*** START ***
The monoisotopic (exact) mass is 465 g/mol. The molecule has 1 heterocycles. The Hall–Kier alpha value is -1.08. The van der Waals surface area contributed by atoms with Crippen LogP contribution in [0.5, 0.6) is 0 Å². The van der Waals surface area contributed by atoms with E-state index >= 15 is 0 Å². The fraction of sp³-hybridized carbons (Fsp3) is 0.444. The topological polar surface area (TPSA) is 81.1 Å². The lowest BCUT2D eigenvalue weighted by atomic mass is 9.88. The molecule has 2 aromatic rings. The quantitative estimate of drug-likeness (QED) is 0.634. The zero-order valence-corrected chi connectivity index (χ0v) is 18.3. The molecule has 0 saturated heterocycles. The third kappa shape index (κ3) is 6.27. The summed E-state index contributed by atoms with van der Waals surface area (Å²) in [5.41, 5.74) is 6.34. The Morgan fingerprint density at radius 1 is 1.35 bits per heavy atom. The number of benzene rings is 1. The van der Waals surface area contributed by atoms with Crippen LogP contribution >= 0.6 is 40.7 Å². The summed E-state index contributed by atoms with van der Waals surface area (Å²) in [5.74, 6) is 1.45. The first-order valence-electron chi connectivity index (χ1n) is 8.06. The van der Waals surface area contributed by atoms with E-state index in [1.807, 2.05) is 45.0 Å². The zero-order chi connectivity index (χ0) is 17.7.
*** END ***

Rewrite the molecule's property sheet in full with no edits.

The monoisotopic (exact) mass is 465 g/mol. The molecule has 1 heterocycles. The Hall–Kier alpha value is -1.08. The van der Waals surface area contributed by atoms with Crippen LogP contribution in [0.5, 0.6) is 0 Å². The van der Waals surface area contributed by atoms with E-state index >= 15 is 0 Å². The fraction of sp³-hybridized carbons (Fsp3) is 0.444. The topological polar surface area (TPSA) is 81.1 Å². The lowest BCUT2D eigenvalue weighted by atomic mass is 9.88. The molecule has 2 aromatic rings. The quantitative estimate of drug-likeness (QED) is 0.634. The zero-order valence-corrected chi connectivity index (χ0v) is 18.3. The molecule has 0 saturated heterocycles. The third kappa shape index (κ3) is 6.27. The summed E-state index contributed by atoms with van der Waals surface area (Å²) in [5.41, 5.74) is 6.34. The Morgan fingerprint density at radius 1 is 1.35 bits per heavy atom. The number of benzene rings is 1. The van der Waals surface area contributed by atoms with Crippen LogP contribution >= 0.6 is 40.7 Å². The summed E-state index contributed by atoms with van der Waals surface area (Å²) in [5.74, 6) is 1.45. The first-order valence-electron chi connectivity index (χ1n) is 8.06. The van der Waals surface area contributed by atoms with E-state index in [1.807, 2.05) is 45.0 Å². The zero-order chi connectivity index (χ0) is 17.7.